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Pooling Capital and Spreading Risk: Maritime Investment in East Asia at the Beginning of the Seventeenth Century

  • Mihoko Oka and François Gipouloux

Extract

Foreign/long-distance trade has been one of the most popular themes in socio-economic history. However, the perceptions that we have of the role played by international trade in economic development is highly dependent on the actors we are focussing on. The universal actors of trade include ship owners, captains, crews, cargo owners, investors, mediators, agents, dealers, and so on. These actors, however, tend to be treated much like “merchants.” In this study, we focus particularly on capital investors to clarify the practical institutions of foreign trade that came to be organised in pre-modern maritime East Asia.

In Japan, the pooling of capital seems to have started in the early stages of foreign trade, although it can be clearly observed only in the fourteenth and fifteenth centuries with the advent of Sino–Japan trade on the ships authorised by the Ming dynasty. In this trade, merchants from Hakata and Sakai were particularly active in making investments, even though the nominal ship owners were the central government and/or powerful lords like the Ōuchi () and Hosokawa () family. This fact ensured that these two port cities emerged as the centres of capital pooling in Japan, and remained so till the beginning of the seventeenth century.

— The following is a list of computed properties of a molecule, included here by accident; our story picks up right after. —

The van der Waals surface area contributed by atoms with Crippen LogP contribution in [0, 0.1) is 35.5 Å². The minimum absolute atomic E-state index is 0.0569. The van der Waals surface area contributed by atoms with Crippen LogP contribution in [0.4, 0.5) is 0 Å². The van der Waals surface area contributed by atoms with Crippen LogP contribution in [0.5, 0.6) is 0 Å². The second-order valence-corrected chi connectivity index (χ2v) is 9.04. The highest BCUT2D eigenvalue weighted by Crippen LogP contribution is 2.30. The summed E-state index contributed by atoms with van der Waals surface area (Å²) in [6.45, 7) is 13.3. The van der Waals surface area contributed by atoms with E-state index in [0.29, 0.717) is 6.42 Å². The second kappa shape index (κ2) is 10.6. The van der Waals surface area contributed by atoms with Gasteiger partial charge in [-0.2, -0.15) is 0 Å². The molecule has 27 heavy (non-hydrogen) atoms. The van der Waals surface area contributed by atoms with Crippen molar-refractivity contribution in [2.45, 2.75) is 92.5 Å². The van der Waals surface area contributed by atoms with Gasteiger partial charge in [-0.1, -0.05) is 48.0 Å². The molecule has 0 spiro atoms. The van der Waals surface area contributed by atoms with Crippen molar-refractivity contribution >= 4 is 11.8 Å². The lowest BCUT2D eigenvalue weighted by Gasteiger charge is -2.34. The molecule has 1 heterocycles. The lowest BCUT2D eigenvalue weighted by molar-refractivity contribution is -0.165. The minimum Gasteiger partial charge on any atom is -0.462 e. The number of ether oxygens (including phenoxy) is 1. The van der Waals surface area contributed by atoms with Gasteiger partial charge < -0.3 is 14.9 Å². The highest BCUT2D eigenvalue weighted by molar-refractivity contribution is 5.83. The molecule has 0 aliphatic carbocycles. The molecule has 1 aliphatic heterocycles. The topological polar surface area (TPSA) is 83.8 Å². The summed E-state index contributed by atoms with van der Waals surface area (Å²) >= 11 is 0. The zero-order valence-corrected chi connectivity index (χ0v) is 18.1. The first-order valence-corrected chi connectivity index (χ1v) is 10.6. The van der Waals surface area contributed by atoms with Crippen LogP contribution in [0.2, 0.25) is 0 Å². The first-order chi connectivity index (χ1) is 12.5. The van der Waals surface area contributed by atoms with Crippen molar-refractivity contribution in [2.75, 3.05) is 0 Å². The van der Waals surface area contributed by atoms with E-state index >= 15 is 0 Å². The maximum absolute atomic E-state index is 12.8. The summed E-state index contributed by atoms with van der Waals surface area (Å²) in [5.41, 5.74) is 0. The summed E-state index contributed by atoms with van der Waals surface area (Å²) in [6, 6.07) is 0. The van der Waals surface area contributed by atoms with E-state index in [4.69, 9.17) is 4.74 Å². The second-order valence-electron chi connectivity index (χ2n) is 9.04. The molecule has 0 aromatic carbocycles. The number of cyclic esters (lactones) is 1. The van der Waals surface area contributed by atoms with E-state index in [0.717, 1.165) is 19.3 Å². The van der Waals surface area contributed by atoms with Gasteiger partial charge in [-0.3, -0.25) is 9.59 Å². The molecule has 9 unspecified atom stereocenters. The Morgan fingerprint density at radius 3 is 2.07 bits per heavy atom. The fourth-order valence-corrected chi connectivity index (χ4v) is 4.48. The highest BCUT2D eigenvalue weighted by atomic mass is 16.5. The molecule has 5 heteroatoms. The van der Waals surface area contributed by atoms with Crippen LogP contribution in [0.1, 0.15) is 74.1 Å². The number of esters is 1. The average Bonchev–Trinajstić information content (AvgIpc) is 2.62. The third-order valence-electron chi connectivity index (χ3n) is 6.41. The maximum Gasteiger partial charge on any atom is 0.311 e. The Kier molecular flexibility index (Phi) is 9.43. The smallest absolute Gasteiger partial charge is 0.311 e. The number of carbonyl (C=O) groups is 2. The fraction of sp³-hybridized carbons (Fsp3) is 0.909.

The form of investment, which is mainly associated with a particular part of Japan and which we try to clarify in this paper, has been called nagegane () in previous studies. The term nagegane usually refers to a type of investment wherein the payments are exempt in the case of a shipwreck; nagegane was utilised in the trades through Nagasaki during the seventeenth century. This exemption is very similar to cambio maritimo (bottomry), which was used in the medieval and pre-modern Mediterranean trade and transformed into prestamo à la gruesa (Spanish) or emprestimo ao risco (Portuguese), which was used in transoceanic Iberian trades.

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Pooling Capital and Spreading Risk: Maritime Investment in East Asia at the Beginning of the Seventeenth Century

  • Mihoko Oka and François Gipouloux

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